#7 – Grown Ocean

“Grown Ocean” is an original composition by the Fleet Foxes featured on the band’s album Helplessness Blues. Fleet Foxes’ vocalist Pecknold revealed that the song was inspired by the nicotine patches when writing and recording for the band’s release Helplessness Blues. This was at a time he was trying to quit smoking, having the nicotine patches give him ridiculous dreams that felt quite real and vivid.

#6 – Helplessness Blues

Number six on our top 10 Fleet Foxes song is the ballad “Helplessness Blues” from the band’s sophomore album going under the same name. Vocalist Pecknold revealed that he was inspired to write the song after interviewing Crosby, Stills Nash & Young member Graham Nash. The song finds the Fleet Foxes singer reflecting on the impact selfish individualism of his young age influenced him as an adult.

#5 – Third of May/ Ōdaigahara

“Third of May/ Ōdaigahara” is the first single from the band’s 2017 album Crack-Up. The song is inspired by Fleet Foxes guitarist Skyler and vocalist Pecknold’s relationship after a successful release of the album Helplessness Blues. Its lyrics allude to the unresolved and unrequited relationship dawdled psychologically. Bob Dylan and Leonard Cohen fans might relate to the song’s opening line “Light ended the night, but the song remained.”

#4 – The Shrine/ An Argument

“The Shrine/ An Argument” adds glamour to the Fleet Foxes 2011 album Helplessness Blues. The intoxicating burst of free-jazz sax in the multi-part song “The Shrine/ An Argument” is what makes the song one of the best Fleet Foxes songs. Vocalist Pecknold revealed that the song’s different phases or parts are meant to capture the appropriate emotional feeling reflecting on the different phases of a break-up. The break-up song elicits tons of emotions pumping up energy and weird anxiety too.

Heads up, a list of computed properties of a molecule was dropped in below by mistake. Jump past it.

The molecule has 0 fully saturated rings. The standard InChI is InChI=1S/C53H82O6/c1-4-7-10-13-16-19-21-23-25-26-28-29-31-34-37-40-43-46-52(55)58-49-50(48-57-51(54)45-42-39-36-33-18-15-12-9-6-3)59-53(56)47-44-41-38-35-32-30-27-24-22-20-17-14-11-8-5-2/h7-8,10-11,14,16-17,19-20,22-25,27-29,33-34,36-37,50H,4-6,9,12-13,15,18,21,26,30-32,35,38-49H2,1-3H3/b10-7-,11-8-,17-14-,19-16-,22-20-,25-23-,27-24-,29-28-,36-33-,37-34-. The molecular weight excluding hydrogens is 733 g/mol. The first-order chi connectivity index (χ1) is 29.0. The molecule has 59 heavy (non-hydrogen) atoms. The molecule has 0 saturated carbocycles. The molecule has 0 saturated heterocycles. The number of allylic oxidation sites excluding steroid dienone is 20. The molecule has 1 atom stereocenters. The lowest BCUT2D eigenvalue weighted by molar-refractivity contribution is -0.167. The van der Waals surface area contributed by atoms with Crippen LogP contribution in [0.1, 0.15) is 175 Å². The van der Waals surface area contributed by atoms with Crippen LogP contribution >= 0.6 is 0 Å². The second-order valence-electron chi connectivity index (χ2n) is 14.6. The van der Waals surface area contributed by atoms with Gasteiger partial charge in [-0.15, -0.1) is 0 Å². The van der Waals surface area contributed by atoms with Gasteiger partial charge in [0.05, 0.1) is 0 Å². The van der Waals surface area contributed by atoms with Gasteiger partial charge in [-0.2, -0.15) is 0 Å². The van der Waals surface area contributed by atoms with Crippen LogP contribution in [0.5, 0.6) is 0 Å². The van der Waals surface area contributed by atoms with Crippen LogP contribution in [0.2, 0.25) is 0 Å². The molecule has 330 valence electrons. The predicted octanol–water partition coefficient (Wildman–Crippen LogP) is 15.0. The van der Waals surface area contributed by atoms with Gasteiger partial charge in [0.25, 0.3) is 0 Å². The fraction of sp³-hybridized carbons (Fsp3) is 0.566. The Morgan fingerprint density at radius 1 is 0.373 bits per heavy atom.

#3 – He Doesn’t Know Why

Featured on the band’s eponymous album, “He Doesn’t Know Why,” delivers bosom and poetic lyrics. The lyrics allude to feeling confused and downhearted when envisaging the dejected state of the life of a close one. Lyrics to the song sends us reflecting on the unforgiving reality that memories we hold can cajole us in making regrettable decisions. Fleet Foxes’ vocalist Robin Pecknold penned the sublime lyrics that make the song quite reputable.

#2 – Mykonos

“Mykonos” is an outstanding song from the band’s 2008 EP Sun Giant. The song combines classic rock, British folk, and baroque pop to bring the 1960s back to life. Listening to this song reminds you of the 1960s performers such as Neil Young, The Beach Boys, The Zombies, and Bob Dylan. The song remains quite memorable, especially due to its enthralling stop-motion animation video.

#1 – White Winter Hymnal

Number one on our top 10 Fleet Foxes songs list is the ballad “White Winter Hymnal,” featured on the band’s eponymous album. Songwriter and vocalist Pecknold surprised many by mentioning that the song is lyrically fairly meaningless. However, the song is Pecknold’s favorite ballad for a live performance. The song brings the best of vocals from Fleet Foxes delivered on a simple but catchy tune. “White Winter Hymnal” has been covered by tons of artists, including Kina Grannis, ARORA, Alexander Armstrong, and Kim Wilde.

Feature Photo: Danishdrummer, Public domain, via Wikimedia Commons